January 2012 Letter

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January 2012
After departing St. Thomas, we headed out to explore the Spanish Virgin Islands.  We enjoyed the rural beauty of Vieques, with horses grazing on the green hill sides.  We walked around the little quiet little town of Esperanza.  Lucy is always excited to stretch her legs.  We took her out for walks along the beach path.  We spent several days moving about the anchorages before heading to Puerto Rico.  We were anxious to get there because we had some boat parts waiting for us with our friend, Carlos.

We anchored each night at little islands on the way to San Juan, Puerto Rico.  We weren't up for an overnight sail.  Not sure why.  Just didn't want to.  The moon was full, so it would have been easy.  But it was even better being at a beautiful anchorage with the full moon.

It was wonderful to see Carlos and Olga again.  They got married last fall and we were happy to celebrate with the newlyweds!  Once again, Carlos cooked some fantastic meals for us.  He is an excellent cook and we are more than willing to let him experiment on us!

While in Puerto Rico, I got word that my younger brother Mark, who had recently completed 8 months of chemotherapy and was happy to be cancer-free, had just been admitted to the hospital in critical condition.  Apparently, the chemotherapy scarred his lungs with pulmonary fibrosis, which is a non-curable and deadly disease.  He was put on oxygen in the CCU.  I caught a flight to Texas to see him.  As he struggled to breathe, he told me that he would beat this thing, this wasn't going to be how he was going out.  He wanted to take care of his family.  His wife, Diane, was pregnant and their baby was due in 2 weeks.  The doctor said that Mark didn't have long, so they decided to induce labor.  They wheeled Mark's bed to the delivery room so he could be next to Diane for the birth.  They invited me to be in the delivery room so I could take pictures of Savannah's first moments of life with her daddy.  After Savannah was born, the other 4 children were brought into the delivery room to see their daddy and new little sister.  It was the most heart-breaking day of my life.  5 days later, on January 23, Mark died.  Diane never left his side and kissed him and held his hand until the end.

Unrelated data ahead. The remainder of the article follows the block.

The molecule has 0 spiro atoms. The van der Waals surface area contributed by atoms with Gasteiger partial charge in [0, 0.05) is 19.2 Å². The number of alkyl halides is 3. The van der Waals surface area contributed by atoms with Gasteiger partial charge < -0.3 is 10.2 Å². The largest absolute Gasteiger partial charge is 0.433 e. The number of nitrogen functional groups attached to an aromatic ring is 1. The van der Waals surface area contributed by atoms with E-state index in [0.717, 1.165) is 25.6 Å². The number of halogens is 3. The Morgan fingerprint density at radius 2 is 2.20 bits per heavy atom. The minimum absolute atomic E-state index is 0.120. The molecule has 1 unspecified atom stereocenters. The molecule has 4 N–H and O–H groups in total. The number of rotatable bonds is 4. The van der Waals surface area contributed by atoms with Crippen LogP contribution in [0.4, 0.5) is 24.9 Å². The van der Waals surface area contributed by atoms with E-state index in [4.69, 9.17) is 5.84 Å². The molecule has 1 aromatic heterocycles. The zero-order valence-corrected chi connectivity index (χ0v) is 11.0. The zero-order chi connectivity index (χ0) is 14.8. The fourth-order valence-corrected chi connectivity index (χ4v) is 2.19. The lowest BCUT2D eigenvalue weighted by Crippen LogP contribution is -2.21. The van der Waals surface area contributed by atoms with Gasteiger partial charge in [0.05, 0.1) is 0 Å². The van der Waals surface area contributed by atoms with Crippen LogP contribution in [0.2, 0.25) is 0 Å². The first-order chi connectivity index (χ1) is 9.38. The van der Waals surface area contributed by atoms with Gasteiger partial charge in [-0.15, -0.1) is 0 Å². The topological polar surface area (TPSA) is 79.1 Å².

It has been a month now, and I still cry every day.  I can't seem to move on and accept the unfairness of it.  The chemotherapy had been as a precaution only.  His tumor removal last spring had removed the malignancy.  4 months into the chemo, the doctor saw blurring in his lungs on the CT scan, but said it was probably nothing.  They continued to pump him with chemo for 4 more months.  Unbeknownst to Mark, pulmonary fibrosis is a rare side-effect of the chemo.  His chemo should have been stopped immediately when they saw a problem.  Mark had also been telling the doctor that he felt tired and was having trouble breathing.  Why didn't they stop the chemo?  I'm still so angry.  I feel like he was murdered.  His story made the news and Diane has received donations from people across the country, which will help keep a roof over their heads for a while.  Mark was such a kind-hearted and trusting soul.  He was funny and good-natured and a wonderful daddy.  The look in his eyes when I last saw him .. determination, resolve, anger, then desperation, sadness, and fear.  I'll never get over this.

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